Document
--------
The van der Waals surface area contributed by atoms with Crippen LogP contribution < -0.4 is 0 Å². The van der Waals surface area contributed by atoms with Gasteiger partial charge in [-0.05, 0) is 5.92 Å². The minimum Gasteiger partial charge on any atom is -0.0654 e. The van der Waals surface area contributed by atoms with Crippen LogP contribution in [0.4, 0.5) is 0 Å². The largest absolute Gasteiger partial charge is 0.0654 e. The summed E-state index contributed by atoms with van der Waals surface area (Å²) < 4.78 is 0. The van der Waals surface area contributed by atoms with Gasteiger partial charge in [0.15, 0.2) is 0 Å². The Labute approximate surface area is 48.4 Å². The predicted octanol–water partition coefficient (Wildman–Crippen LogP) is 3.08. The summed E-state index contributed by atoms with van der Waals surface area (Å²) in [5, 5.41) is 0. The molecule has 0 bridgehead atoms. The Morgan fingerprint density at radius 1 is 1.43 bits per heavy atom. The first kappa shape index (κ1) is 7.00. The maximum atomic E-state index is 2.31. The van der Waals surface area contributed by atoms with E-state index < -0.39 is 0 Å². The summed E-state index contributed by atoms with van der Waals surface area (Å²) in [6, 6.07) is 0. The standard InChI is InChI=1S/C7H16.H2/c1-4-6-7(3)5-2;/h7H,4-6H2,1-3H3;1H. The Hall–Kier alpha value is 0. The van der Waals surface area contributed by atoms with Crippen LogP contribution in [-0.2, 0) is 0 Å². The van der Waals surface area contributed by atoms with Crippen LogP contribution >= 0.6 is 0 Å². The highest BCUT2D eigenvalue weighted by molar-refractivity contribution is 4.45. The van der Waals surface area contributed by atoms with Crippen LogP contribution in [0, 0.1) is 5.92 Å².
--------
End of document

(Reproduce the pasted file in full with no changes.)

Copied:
The van der Waals surface area contributed by atoms with Crippen LogP contribution < -0.4 is 0 Å². The van der Waals surface area contributed by atoms with Gasteiger partial charge in [-0.05, 0) is 5.92 Å². The minimum Gasteiger partial charge on any atom is -0.0654 e. The van der Waals surface area contributed by atoms with Crippen LogP contribution in [0.4, 0.5) is 0 Å². The largest absolute Gasteiger partial charge is 0.0654 e. The summed E-state index contributed by atoms with van der Waals surface area (Å²) < 4.78 is 0. The van der Waals surface area contributed by atoms with Gasteiger partial charge in [0.15, 0.2) is 0 Å². The Labute approximate surface area is 48.4 Å². The predicted octanol–water partition coefficient (Wildman–Crippen LogP) is 3.08. The summed E-state index contributed by atoms with van der Waals surface area (Å²) in [5, 5.41) is 0. The molecule has 0 bridgehead atoms. The Morgan fingerprint density at radius 1 is 1.43 bits per heavy atom. The first kappa shape index (κ1) is 7.00. The maximum atomic E-state index is 2.31. The van der Waals surface area contributed by atoms with E-state index < -0.39 is 0 Å². The summed E-state index contributed by atoms with van der Waals surface area (Å²) in [6, 6.07) is 0. The standard InChI is InChI=1S/C7H16.H2/c1-4-6-7(3)5-2;/h7H,4-6H2,1-3H3;1H. The Hall–Kier alpha value is 0. The van der Waals surface area contributed by atoms with Crippen LogP contribution in [-0.2, 0) is 0 Å². The van der Waals surface area contributed by atoms with Crippen LogP contribution >= 0.6 is 0 Å². The highest BCUT2D eigenvalue weighted by molar-refractivity contribution is 4.45. The van der Waals surface area contributed by atoms with Crippen LogP contribution in [0, 0.1) is 5.92 Å².